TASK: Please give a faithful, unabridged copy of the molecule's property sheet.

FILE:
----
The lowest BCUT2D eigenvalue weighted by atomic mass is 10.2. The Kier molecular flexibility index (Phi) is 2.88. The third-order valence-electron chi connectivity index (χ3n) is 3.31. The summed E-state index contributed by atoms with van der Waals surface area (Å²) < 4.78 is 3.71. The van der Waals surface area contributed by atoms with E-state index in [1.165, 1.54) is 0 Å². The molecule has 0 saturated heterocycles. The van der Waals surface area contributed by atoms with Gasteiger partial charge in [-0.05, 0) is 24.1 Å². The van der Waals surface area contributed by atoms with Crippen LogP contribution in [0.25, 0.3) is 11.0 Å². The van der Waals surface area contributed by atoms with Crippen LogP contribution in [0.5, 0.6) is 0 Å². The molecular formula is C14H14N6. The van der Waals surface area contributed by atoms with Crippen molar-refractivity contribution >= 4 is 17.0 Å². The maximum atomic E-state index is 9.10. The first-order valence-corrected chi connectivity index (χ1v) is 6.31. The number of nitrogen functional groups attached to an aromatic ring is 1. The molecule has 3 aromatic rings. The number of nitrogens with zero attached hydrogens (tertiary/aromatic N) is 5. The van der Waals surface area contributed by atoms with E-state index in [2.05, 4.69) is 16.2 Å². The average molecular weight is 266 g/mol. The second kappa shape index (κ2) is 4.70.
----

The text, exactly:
The lowest BCUT2D eigenvalue weighted by atomic mass is 10.2. The Kier molecular flexibility index (Phi) is 2.88. The third-order valence-electron chi connectivity index (χ3n) is 3.31. The summed E-state index contributed by atoms with van der Waals surface area (Å²) < 4.78 is 3.71. The van der Waals surface area contributed by atoms with E-state index in [1.165, 1.54) is 0 Å². The molecule has 0 saturated heterocycles. The van der Waals surface area contributed by atoms with Gasteiger partial charge in [-0.05, 0) is 24.1 Å². The van der Waals surface area contributed by atoms with Crippen LogP contribution in [0.25, 0.3) is 11.0 Å². The van der Waals surface area contributed by atoms with Crippen LogP contribution in [0.5, 0.6) is 0 Å². The molecular formula is C14H14N6. The van der Waals surface area contributed by atoms with Crippen molar-refractivity contribution >= 4 is 17.0 Å². The maximum atomic E-state index is 9.10. The first-order valence-corrected chi connectivity index (χ1v) is 6.31. The number of nitrogen functional groups attached to an aromatic ring is 1. The molecule has 3 aromatic rings. The number of nitrogens with zero attached hydrogens (tertiary/aromatic N) is 5. The van der Waals surface area contributed by atoms with E-state index in [2.05, 4.69) is 16.2 Å². The average molecular weight is 266 g/mol. The second kappa shape index (κ2) is 4.70.